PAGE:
Into The Future With Panton
The irony of being celebrated as an icon of contemporary design would not be lost on Verner Panton. Two decades have passed since the Danish designer’s death, but as we dive head-first into a world of political and economic unrest, the desire to break social convention that defined his work in the 1960s and 70s is as enticing now as it was then. Considered the enfant terrible of his generation, Panton embraced what it meant to be a Danish designer while redefining the function of furniture.
Coming of age in a post-war economy, Panton was familiar with the habits and needs of the ordinary person. Intelligent design, to him, should not be reserved for the wealthy, but made accessible to the mass market. The revolutionary designer blossomed as part of a movement that believed in widespread social progress through sophisticated design solutions and reforms which ultimately paved the way for social welfare models that continue to create global change. He was a maverick and an outlaw, yet his work is now synonymous with the unprecedented shift of an entire industry.
Panton famously said, “A less successful experiment is preferable to a beautiful platitude.'“
While resilient and progressive, the world he set about building with his dedication to pragmatic design was not without its challenges, but it was a world that promised social mobility and an optimistic future.
As some of his most recognisable works, Panton’s truly radical concepts were his environments, the most famous being 1970’s Visiona 2. Defining the signature curves and colours of the era, these ‘social uteruses’ were a figurative interpretation of an idea belonging to art theorist Bazon Brock.
Visiona 2, the designer’s contribution to an international movement channelling the innovation of post-war technologies and systems as environments for modern life, sits elegant alongside architectural projects Archigram in England and Archizoom Associati in Italy.
The difference between Panton and his architectural contemporaries was his approach to change. While many collectives focused on wider environments and societal changes, Panton maintained a focus on the behaviour of individuals, perhaps hoping by altering one individual’s experience of design he could spark a domino effect.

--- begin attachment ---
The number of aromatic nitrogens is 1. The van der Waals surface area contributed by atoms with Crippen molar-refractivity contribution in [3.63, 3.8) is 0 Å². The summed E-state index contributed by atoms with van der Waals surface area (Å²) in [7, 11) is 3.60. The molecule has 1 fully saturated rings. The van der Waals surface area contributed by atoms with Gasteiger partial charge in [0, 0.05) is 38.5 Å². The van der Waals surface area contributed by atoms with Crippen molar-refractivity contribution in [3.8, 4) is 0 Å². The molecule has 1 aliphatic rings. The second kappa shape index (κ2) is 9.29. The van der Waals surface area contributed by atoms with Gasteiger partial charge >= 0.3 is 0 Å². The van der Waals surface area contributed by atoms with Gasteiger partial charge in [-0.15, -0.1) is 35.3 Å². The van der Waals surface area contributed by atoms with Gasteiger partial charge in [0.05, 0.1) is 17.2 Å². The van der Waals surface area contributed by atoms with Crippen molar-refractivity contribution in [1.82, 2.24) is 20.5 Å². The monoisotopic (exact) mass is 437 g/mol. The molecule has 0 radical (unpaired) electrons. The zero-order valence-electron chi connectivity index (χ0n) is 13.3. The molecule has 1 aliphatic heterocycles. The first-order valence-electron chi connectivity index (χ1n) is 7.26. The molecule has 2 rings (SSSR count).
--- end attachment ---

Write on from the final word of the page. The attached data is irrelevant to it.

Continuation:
Panton is often compared to function-led designer Dieter Rams.Many were quick to condemn Panton as a clown or a fantasist, it is with the benefit of hindsight that we can see the appeal of both approaches. Rams was efficient, effective and restrained in his approach while, Panton sought out emotional experiences and challenged us to feel something in our environments.
Panton’s highly expressive designs are a product of an industry set free, During the first and second world wars, materials and manufacture were defined by military needs and a basic commitment to survival. While this limited the production and design development of furniture, it dud inspire innovation and, when the dust settled, designers like Panton were faced with a brave new world of opportunity.
Arguably one of the most iconic chair designs of all time, the arrival of the S chair, which is often referred to simply as the Panton chair, in 1967 firmly established the designer as a true innovator. This ground- breaking seat, while elegantly simple in design, was the first time any designer had successfully manufactured a chair that could be moulded from a single piece of plastic. When the S chair was presented to the public and press, it became an instant sensation.
One thing that is unflinchingly evident in Panton’s work, from the S chair to Visiona, is that he believed in the choice of the everyday individual. Through careful study and application of pattern, systems and colour Panton created mass-produced products that could be curated by the end-user to build their own unique world, inspired by his.